Latest News / United Nation – Russia and China joined forces on Tuesday to veto a European-drafted UN Security Council resolution condemning Syria and hinting it could face sanctions if its bloody crackdown on protesters continues.
The decision by Moscow and Beijing to use their veto power, Western diplomats told Reuters, could indicate that the Security Council might be headed for a longer-term deadlock on issues related to the Middle East and North Africa, as well as the “Arab Spring” pro-democracy movements in the region.
The draft resolution received nine votes in favor and four abstentions from Brazil, India, Lebanon and South Africa. Russia and China cast the only votes against the resolution, which was drafted by France with the cooperation of Britain, Germany and Portugal.
“We cannot today doubt the meaning of this veto of this text,” French UN Ambassador Gerard Araud told the 15-nation council. “This is not a matter of wording. It is a political choice. It is a refusal of all resolutions of the council against Syria.”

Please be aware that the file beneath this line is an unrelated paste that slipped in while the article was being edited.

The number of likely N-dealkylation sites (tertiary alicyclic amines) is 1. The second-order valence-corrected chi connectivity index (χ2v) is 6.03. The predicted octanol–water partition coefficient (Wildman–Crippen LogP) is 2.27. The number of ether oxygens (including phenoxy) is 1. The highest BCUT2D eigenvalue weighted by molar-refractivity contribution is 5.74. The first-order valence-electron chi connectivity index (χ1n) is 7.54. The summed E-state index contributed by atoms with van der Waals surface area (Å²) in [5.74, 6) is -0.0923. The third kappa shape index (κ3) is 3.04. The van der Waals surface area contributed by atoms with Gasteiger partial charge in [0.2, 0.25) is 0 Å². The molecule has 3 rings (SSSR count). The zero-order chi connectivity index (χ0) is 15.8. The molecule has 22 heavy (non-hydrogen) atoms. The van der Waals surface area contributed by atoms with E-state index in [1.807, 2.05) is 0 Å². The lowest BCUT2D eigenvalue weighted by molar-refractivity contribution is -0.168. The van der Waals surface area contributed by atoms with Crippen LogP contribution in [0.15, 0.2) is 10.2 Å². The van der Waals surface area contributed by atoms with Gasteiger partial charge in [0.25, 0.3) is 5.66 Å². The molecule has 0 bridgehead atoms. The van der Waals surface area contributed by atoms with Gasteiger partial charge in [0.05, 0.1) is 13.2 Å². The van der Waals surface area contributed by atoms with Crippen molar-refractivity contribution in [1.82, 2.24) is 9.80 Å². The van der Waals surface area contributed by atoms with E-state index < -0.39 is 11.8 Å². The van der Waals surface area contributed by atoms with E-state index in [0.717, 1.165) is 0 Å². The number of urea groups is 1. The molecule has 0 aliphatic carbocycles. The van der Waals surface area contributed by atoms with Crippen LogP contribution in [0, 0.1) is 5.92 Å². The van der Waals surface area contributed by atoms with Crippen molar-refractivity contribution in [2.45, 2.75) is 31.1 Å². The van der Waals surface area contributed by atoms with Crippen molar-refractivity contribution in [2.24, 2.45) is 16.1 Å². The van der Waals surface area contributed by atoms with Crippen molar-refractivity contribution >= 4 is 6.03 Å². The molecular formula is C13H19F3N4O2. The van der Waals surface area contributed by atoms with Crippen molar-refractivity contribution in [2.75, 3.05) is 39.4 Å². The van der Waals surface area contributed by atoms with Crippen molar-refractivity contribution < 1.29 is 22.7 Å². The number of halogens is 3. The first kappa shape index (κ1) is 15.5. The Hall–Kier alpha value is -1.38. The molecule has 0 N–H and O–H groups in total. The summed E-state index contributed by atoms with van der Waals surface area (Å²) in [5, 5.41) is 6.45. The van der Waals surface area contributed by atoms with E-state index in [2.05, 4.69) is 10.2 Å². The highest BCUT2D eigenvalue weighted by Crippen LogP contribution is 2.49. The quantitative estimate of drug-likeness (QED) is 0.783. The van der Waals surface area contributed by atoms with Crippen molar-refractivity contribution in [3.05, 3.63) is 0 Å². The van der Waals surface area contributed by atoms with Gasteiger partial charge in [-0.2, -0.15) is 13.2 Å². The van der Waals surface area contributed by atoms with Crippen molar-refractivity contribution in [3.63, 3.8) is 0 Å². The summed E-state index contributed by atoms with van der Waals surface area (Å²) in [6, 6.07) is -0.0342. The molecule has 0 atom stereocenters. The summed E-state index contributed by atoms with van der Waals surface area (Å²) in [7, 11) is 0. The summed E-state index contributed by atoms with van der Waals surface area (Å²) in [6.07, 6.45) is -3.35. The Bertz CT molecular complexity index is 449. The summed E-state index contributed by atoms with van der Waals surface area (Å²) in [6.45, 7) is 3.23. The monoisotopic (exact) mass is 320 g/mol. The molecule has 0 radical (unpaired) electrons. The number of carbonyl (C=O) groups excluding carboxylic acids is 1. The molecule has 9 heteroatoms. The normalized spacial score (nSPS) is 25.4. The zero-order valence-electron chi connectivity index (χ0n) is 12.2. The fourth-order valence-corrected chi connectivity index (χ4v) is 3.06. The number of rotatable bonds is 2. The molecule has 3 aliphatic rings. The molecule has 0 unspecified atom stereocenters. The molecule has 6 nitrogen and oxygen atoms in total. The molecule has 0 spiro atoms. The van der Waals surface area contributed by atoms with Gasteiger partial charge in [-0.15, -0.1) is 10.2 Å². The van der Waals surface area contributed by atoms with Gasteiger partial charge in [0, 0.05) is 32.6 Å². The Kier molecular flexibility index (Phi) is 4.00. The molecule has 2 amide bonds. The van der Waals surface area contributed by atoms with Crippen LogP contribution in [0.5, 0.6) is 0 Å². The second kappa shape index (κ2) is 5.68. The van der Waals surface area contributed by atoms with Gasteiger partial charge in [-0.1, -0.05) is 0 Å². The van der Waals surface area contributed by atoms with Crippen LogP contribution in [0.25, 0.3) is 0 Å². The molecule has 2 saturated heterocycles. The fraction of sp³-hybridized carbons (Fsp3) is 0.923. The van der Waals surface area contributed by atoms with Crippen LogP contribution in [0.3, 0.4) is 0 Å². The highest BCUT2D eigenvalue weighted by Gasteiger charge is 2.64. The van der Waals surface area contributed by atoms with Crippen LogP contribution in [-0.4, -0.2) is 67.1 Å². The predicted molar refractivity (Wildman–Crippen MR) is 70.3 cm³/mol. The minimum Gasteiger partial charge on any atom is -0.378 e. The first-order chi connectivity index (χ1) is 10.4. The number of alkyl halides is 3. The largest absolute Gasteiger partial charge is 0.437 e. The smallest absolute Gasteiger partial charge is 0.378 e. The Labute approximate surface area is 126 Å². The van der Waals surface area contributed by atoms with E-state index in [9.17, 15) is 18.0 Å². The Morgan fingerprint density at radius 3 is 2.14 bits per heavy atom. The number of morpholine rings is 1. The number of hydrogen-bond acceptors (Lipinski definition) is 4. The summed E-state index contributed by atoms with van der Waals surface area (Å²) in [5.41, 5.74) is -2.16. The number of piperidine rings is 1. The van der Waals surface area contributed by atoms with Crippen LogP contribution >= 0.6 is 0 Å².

“This veto will not stop us,” he added. “No veto can give carte blanche to the Syrian authorities.”
The United Nations says Syrian military operations against demonstrators have killed at least 2,700 civilians.
U.S. Ambassador Susan Rice said Washington was “outraged” by what diplomats said was a “double veto” by Moscow and Beijing, adding that the time had long past for the Security Council to adopt “tough targeted sanctions” on Damascus.
“The crisis in Syria will stay before the Security Council and we will not rest until this council rises to meet its responsibilities,” she said.
British Ambassador Mark Lyall Grant said that he, too, was “deeply disappointed” by the rejection of the resolution.
Regarding Syrian President Bashar al-Assad’s promises of reforms, Lyall Grant said: “There is no sign of reform or a genuine attempt to address the concerns of the Syrian population.”
He later read a joint statement by Britain, France, Germany and Portugal, telling reporters “those who blocked this resolution will have that on their conscience,” and that it was a “bitter blow” to those fighting for democracy in Syria.